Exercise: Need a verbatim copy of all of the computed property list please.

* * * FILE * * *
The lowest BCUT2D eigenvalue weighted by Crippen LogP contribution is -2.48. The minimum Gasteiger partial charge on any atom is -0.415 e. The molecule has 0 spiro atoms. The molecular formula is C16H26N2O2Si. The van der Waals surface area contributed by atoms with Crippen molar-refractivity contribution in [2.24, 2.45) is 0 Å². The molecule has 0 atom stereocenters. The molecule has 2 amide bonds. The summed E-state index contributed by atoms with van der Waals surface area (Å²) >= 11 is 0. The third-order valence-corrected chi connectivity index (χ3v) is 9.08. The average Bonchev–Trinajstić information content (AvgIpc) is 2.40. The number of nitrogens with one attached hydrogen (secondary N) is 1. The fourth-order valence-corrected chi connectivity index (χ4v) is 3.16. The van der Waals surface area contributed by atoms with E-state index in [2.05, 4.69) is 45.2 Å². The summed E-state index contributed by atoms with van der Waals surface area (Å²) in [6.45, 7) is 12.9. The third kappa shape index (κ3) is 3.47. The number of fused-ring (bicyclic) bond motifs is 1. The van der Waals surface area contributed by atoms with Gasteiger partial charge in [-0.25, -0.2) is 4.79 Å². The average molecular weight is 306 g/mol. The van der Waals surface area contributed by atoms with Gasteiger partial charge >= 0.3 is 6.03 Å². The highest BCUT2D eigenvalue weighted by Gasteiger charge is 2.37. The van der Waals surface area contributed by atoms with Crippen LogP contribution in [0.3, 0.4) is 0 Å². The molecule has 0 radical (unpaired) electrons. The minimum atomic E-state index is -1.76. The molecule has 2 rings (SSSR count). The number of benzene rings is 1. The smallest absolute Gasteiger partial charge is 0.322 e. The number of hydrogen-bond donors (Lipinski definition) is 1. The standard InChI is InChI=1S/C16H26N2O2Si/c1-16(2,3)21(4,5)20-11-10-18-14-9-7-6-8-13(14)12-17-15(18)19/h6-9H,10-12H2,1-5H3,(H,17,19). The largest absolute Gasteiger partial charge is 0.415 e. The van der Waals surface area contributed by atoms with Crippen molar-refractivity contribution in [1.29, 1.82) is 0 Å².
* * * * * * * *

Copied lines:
The lowest BCUT2D eigenvalue weighted by Crippen LogP contribution is -2.48. The minimum Gasteiger partial charge on any atom is -0.415 e. The molecule has 0 spiro atoms. The molecular formula is C16H26N2O2Si. The van der Waals surface area contributed by atoms with Crippen molar-refractivity contribution in [2.24, 2.45) is 0 Å². The molecule has 0 atom stereocenters. The molecule has 2 amide bonds. The summed E-state index contributed by atoms with van der Waals surface area (Å²) >= 11 is 0. The third-order valence-corrected chi connectivity index (χ3v) is 9.08. The average Bonchev–Trinajstić information content (AvgIpc) is 2.40. The number of nitrogens with one attached hydrogen (secondary N) is 1. The fourth-order valence-corrected chi connectivity index (χ4v) is 3.16. The van der Waals surface area contributed by atoms with E-state index in [2.05, 4.69) is 45.2 Å². The summed E-state index contributed by atoms with van der Waals surface area (Å²) in [6.45, 7) is 12.9. The third kappa shape index (κ3) is 3.47. The number of fused-ring (bicyclic) bond motifs is 1. The van der Waals surface area contributed by atoms with Gasteiger partial charge in [-0.25, -0.2) is 4.79 Å². The average molecular weight is 306 g/mol. The van der Waals surface area contributed by atoms with Gasteiger partial charge >= 0.3 is 6.03 Å². The highest BCUT2D eigenvalue weighted by Gasteiger charge is 2.37. The van der Waals surface area contributed by atoms with Crippen LogP contribution in [0.3, 0.4) is 0 Å². The molecule has 0 radical (unpaired) electrons. The minimum atomic E-state index is -1.76. The molecule has 2 rings (SSSR count). The number of benzene rings is 1. The smallest absolute Gasteiger partial charge is 0.322 e. The number of hydrogen-bond donors (Lipinski definition) is 1. The standard InChI is InChI=1S/C16H26N2O2Si/c1-16(2,3)21(4,5)20-11-10-18-14-9-7-6-8-13(14)12-17-15(18)19/h6-9H,10-12H2,1-5H3,(H,17,19). The largest absolute Gasteiger partial charge is 0.415 e. The van der Waals surface area contributed by atoms with Crippen molar-refractivity contribution in [1.29, 1.82) is 0 Å².